The past year has been a demanding year for all of us. It implied, for an academic institution like ours, to adapt all our activities to the online format almost from one day to the next. Besides the related challenges, this exceptional situation allowed us to innovate, expand our audience and activities, and show the continued relevance of our mandate.
Since the start of the COVID-19 pandemic, we have ensured the continuation of high-quality and interactive teaching for our three master’s programmes via different teaching options and methods adaptable to the health situation: fully on-campus, fully online or hybrid with on-site and online teaching.
Throughout this uncertain and difficult period, we also have been at the forefront of facilitating key discussions and providing expert advice on human rights and humanitarian impacts of the pandemic.
Our 2020 Annual Report provides an overview of our activities, highlights, outputs and impact during this special year.
‘All of this would be impossible without the contributions of many, including our staff, our two parent institutions – the Graduate Institute of International and Development Studies and the University of Geneva –, our board, our faculty made up of exceptional and renowned professors; our students who remained highly motivated and studied intensively despite the difficult circumstances, our numerous partners, and our donors’ says Professor Gloria Gaggioli, Director of the Geneva Academy.
‘Thanks to all of you, the Geneva Academy contributes to locating respect for international humanitarian law and human rights law at the centre of the international community’s preoccupations and enhancing the legal protection of the most vulnerable in all circumstances’ she adds.
The 14 highlights of our 2020 report detail some of our key achievements, focus and developments in 2020. They show both our impact, influence on key processes and discussion, as well as our fundamental role in knowledge transfer to ultimately protect the most vulnerable. We take you here through six of them!
Professor Gloria Gaggioli, a renowned scholar in international humanitarian law (IHL) and human rights, became the Director of the Geneva Academy in August 2020, replacing Professor Marco Sassòli who led the institution during two intense and productive years.
In this role, Professor Gaggioli provides vision and guidance to anchor the Geneva Academy as a centre for academic excellence that provides high-quality education, training and research in branches of international law that relate to situations of armed conflict, protracted violence and protection of human rights.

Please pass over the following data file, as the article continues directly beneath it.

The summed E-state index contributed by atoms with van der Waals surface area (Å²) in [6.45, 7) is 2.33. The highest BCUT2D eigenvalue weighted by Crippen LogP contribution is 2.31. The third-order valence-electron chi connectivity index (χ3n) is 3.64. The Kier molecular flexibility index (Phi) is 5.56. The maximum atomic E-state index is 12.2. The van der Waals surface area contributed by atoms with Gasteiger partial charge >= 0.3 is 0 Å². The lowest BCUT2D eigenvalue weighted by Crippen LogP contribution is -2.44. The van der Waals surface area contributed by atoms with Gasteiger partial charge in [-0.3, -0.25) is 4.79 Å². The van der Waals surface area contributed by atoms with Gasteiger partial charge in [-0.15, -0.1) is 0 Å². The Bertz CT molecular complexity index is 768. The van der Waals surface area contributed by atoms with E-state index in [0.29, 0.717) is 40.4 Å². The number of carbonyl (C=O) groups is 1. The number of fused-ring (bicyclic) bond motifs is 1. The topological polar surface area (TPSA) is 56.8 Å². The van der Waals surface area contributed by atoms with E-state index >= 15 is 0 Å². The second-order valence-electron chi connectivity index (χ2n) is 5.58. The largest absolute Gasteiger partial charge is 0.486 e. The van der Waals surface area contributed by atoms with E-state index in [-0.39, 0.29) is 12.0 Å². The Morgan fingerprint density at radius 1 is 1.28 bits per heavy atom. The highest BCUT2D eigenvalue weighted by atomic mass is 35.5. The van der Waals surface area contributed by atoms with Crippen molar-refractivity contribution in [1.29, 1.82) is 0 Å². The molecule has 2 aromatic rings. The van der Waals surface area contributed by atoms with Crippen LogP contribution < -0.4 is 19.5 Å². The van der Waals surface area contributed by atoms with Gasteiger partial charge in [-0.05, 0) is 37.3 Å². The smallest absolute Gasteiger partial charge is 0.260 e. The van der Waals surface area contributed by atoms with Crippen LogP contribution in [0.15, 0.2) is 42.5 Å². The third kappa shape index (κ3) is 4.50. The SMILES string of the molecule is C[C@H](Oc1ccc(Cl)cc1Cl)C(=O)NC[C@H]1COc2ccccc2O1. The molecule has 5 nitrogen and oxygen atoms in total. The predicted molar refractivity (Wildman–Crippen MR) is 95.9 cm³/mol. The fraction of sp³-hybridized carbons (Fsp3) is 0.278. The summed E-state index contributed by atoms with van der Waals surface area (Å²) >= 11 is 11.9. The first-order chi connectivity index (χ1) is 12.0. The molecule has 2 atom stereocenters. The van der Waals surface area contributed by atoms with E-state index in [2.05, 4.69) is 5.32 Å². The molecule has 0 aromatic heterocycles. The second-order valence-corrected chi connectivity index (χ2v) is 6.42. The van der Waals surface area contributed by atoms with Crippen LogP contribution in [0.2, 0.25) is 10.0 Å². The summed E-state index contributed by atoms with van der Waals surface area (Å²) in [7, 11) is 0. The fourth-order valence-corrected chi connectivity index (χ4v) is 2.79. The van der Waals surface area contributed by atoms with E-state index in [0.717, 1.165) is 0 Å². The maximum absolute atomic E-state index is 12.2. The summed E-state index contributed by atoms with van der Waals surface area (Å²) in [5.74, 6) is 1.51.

Our Executive Master in International Law in Armed Conflict and its short courses are now also open to practitioners in the field interested in following this part-time programme online.
For the 2020–2021 academic year, 26 professionals based in Australia, Azerbaijan, Benin, Cambodia, Canada, Colombia, Georgia, India, Kenya, Palestine, Peru, Syria, Sweden, the United Kingdom and the United States chose this option. Journalists, humanitarians, field delegates or legal advisers, they work for the Danish Refugee Council, the ICRC, MINUSCA, the Organization for Security and Cooperation in Europe in Ukraine, the UN Office of Counter-Terrorism and the UN in Syria.
Via a multi-disciplinary approach that takes into consideration the interrelated technical, military, ethical, policy, legal and humanitarian aspects, this new research – carried out jointly with the International Committee of the Red Cross (ICRC) – assesses the continued relevance of international law, especially IHL, in light of the humanitarian consequences and protection needs caused by the digitalization of armed conflicts.
U.S. Army photo by Mike Strasser/USMA PAO
According to the ICRC, 60 to 80 million people live under the direct state-like governance of armed non-state actors (ANSAs).
As a leading research institution for this issue, our new research – funded by UK Research and Innovation and carried out in collaboration with Geneva Call, the American University in Cairo and the Norwegian Refugee Council – examines ANSAs’ practice and interpretation of core IHL norms.
Time is running out to implement the Sustainable Development Goals (SDGs) and leave no one behind. Practitioners and experts recognize the key role that human rights play in furthering the implementation of the SDGs and creating a much-needed accountability framework.
Our dedicated training course and our new practical manual on this issue outline the key role of United Nations human rights mechanisms and the guidance they provide in monitoring the implementation of the SDGs that seek to realize economic, social and cultural rights, such as the rights to food, water, health, education and housing.
UN Women/Ryan Brown
UN Photo/Jean Marc Ferré
Since 2015, we have been one of the key actors in this process, providing both substantial inputs to improve the work of UN treaty bodies (TBs) as well as a platform for discussion among academics, civil society, states, UN staff and TB experts.
In the final stages of this review, our Geneva Human Rights Platform (GHRP) submitted a number of concrete and easily implementable proposals and continued to provide a neutral space for discussion – a key role recognized and appreciated by all the stakeholders involved.
32 professors and lecturers
3 master’s programmes
25 training and short courses
More than 120 students from 50 countries
82 events, seminars, conferences and expert meetings – 58 fully online
19 research projects
6 initiatives of the Geneva Human Rights Platform
More than 80 partnerships around events, research projects and training courses